14. Phil Tue, July 29, 2008 at 12:46 pm #

    I understand Andrew, If it were me, I would place a inner wall buck direct to the straw , then I would coat the entire inside of the window or door opening with polyurethane foam. let it cure , and cut it back for squareness , Slope the bottom sill out to the exterior. When you apply the exterior concrete coating , hit the window openings too, right over the foam and mesh. Your finish frame then goes in and is screwed through the concrete, foam then to the inner buck . For both of these bucks I would use composite (plastic) lumber.

  15. Ann Tue, November 18, 2008 at 9:33 am #

    I am interested in urban development and wonder to what height capacity can a straw bale development safely achieve.
    Would it be possible ,with the aid of maybe steel support, to construct a multiple floor community building ?

  16. Andrew
    Andrew Tue, November 18, 2008 at 4:49 pm #

    You can build multiple stories with ease with SB construction as long as the frame is engineered to handle the loads. I have built two stories homes over a daylight basement (3rd floor) with minimal engineering requirements above and beyond what would be required for stick frame.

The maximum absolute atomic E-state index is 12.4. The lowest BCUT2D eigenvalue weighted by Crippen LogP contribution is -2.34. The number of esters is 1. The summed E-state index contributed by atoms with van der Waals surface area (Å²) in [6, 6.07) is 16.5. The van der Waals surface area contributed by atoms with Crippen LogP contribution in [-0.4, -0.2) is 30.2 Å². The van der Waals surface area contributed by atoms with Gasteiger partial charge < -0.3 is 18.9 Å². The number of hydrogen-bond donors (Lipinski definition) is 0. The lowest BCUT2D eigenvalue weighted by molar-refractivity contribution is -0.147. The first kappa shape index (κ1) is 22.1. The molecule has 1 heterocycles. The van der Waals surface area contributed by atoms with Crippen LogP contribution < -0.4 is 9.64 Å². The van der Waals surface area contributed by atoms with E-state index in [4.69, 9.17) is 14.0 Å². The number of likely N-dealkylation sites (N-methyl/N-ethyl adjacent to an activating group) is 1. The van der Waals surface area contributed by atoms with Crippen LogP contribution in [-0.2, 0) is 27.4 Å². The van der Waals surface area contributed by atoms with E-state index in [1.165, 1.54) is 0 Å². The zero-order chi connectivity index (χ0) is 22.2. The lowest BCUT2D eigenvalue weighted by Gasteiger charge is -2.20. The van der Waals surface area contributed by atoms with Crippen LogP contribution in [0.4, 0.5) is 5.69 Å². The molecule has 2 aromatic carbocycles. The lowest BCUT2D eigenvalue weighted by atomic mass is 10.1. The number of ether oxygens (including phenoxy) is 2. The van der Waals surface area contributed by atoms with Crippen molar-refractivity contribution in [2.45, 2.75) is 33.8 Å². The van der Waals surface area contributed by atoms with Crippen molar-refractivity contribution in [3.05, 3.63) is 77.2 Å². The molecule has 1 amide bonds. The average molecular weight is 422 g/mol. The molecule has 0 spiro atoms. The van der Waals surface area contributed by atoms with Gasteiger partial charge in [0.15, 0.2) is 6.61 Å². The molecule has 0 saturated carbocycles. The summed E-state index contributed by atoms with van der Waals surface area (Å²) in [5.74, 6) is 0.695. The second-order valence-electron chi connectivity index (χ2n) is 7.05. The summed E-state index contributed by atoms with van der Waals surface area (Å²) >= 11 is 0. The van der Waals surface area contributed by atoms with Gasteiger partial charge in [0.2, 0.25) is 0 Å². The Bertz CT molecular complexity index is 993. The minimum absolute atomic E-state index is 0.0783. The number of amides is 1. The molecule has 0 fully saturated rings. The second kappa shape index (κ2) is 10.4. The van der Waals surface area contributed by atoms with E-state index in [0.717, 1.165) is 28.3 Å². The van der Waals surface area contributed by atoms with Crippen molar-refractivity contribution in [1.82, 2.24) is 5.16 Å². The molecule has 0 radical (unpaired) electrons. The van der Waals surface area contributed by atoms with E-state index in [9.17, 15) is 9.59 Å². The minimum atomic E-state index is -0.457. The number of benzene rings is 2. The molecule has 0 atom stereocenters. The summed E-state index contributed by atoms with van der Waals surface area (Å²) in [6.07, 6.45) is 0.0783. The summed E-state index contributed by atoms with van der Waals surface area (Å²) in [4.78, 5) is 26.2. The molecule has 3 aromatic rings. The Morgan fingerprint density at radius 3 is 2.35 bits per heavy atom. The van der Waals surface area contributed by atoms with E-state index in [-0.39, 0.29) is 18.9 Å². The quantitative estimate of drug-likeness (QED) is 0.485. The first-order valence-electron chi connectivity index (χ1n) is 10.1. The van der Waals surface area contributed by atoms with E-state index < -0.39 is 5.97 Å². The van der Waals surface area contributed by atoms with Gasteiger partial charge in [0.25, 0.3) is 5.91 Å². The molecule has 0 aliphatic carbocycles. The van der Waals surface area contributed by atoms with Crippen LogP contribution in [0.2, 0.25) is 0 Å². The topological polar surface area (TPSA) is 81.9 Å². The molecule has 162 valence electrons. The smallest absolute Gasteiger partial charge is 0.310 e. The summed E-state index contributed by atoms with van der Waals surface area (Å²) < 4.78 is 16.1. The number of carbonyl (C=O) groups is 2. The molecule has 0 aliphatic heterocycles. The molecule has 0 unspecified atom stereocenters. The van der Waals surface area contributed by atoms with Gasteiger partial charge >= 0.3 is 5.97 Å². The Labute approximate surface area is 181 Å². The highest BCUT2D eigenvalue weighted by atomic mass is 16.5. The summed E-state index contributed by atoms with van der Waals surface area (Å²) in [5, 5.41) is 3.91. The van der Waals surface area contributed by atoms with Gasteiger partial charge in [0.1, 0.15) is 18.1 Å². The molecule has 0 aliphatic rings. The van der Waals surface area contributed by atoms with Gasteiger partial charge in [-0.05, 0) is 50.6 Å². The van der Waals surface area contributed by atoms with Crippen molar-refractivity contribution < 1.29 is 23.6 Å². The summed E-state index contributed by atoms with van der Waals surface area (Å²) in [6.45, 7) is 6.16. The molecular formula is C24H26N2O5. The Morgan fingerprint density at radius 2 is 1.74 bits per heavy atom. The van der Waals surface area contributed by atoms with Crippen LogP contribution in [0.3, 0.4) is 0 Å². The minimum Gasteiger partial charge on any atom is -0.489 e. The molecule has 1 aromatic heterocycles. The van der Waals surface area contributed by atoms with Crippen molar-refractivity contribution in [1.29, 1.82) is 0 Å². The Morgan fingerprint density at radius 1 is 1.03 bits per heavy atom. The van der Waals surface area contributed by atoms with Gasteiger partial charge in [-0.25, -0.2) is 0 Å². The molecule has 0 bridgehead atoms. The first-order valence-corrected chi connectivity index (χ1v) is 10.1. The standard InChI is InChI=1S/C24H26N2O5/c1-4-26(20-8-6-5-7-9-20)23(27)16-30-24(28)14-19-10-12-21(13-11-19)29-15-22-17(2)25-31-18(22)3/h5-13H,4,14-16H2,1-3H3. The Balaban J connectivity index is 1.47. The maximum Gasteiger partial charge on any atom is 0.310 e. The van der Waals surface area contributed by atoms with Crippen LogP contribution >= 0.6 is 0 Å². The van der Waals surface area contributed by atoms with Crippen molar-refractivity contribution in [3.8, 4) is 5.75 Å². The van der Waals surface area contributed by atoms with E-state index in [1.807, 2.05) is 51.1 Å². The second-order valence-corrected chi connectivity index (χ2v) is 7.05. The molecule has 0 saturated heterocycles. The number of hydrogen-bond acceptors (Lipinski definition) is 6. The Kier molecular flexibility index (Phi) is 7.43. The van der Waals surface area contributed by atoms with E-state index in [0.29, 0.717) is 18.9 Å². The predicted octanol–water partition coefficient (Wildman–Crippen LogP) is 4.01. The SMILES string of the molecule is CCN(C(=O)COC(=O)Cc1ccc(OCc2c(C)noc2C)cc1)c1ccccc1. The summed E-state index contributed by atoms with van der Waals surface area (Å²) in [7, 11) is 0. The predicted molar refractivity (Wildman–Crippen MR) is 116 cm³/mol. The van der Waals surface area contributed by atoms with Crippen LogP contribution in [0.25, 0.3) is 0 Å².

17. Matt Mon, November 2, 2009 at 1:33 am #

    Hi Andrew
    I see the exchange between you and Bob (re straw bale geodesic domes) took place a year ago. In my internet searches on this topic, I have only found three examples of straw bale domes, one type stackinging the bails into a dome curvature, one where the cylindrical base of the structure was straw bale then a geodesic dome was built on top, while the third is closest to Bob’s concept; This was part of kibbutz project in geodesic dome structures.

  18. Andrew
    Andrew Wed, November 4, 2009 at 7:59 am #

    Thanks Matt!

  19. darin Tue, January 11, 2011 at 10:45 pm #

    Have there been any success stories of straw bale homes in northern minnesota?
    I’m concerned that our high humidity wouldn’t work out so well.

  20. Andrew Morrison Wed, March 16, 2011 at 12:26 pm #

    Not sure of specific locations, but I suggest you contact these folks and see what their experience has been as straw bale home owners in Minnesota. Here’s the link:

    On a side note, bale homes can work in areas with high humidity if you take some extra steps to help keep the bales dry. Sometimes it’s an extra dehumidifier in the house or a heat recovery ventilator. Don’t give up as a result of some humidity without looking deeper. Consider that there are successful straw bale homes in Tennessee, Georgia, and Florida!